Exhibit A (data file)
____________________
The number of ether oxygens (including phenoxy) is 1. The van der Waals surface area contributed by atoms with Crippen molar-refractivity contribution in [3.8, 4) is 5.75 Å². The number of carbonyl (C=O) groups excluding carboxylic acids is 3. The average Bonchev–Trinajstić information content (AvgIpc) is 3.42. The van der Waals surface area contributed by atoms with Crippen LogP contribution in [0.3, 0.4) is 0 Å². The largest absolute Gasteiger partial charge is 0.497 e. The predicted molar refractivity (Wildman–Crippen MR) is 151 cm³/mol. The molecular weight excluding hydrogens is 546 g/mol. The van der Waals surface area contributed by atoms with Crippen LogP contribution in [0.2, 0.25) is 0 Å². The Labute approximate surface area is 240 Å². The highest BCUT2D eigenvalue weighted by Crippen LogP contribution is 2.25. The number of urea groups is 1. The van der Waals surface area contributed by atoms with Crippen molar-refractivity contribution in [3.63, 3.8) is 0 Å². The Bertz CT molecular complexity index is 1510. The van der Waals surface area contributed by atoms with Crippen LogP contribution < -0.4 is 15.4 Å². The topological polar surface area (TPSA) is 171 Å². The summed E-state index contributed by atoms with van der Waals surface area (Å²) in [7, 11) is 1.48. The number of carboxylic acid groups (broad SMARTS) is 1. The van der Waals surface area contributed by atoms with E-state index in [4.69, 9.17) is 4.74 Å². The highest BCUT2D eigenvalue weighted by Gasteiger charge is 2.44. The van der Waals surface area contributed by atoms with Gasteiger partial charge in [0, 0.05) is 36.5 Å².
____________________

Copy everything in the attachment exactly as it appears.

The number of ether oxygens (including phenoxy) is 1. The van der Waals surface area contributed by atoms with Crippen molar-refractivity contribution in [3.8, 4) is 5.75 Å². The number of carbonyl (C=O) groups excluding carboxylic acids is 3. The average Bonchev–Trinajstić information content (AvgIpc) is 3.42. The van der Waals surface area contributed by atoms with Crippen LogP contribution in [0.3, 0.4) is 0 Å². The largest absolute Gasteiger partial charge is 0.497 e. The predicted molar refractivity (Wildman–Crippen MR) is 151 cm³/mol. The molecular weight excluding hydrogens is 546 g/mol. The van der Waals surface area contributed by atoms with Crippen LogP contribution in [0.2, 0.25) is 0 Å². The Labute approximate surface area is 240 Å². The highest BCUT2D eigenvalue weighted by Crippen LogP contribution is 2.25. The number of urea groups is 1. The van der Waals surface area contributed by atoms with Crippen molar-refractivity contribution in [3.63, 3.8) is 0 Å². The Bertz CT molecular complexity index is 1510. The van der Waals surface area contributed by atoms with Crippen LogP contribution < -0.4 is 15.4 Å². The topological polar surface area (TPSA) is 171 Å². The summed E-state index contributed by atoms with van der Waals surface area (Å²) in [7, 11) is 1.48. The number of carboxylic acid groups (broad SMARTS) is 1. The van der Waals surface area contributed by atoms with E-state index in [4.69, 9.17) is 4.74 Å². The highest BCUT2D eigenvalue weighted by Gasteiger charge is 2.44. The van der Waals surface area contributed by atoms with Gasteiger partial charge in [0, 0.05) is 36.5 Å².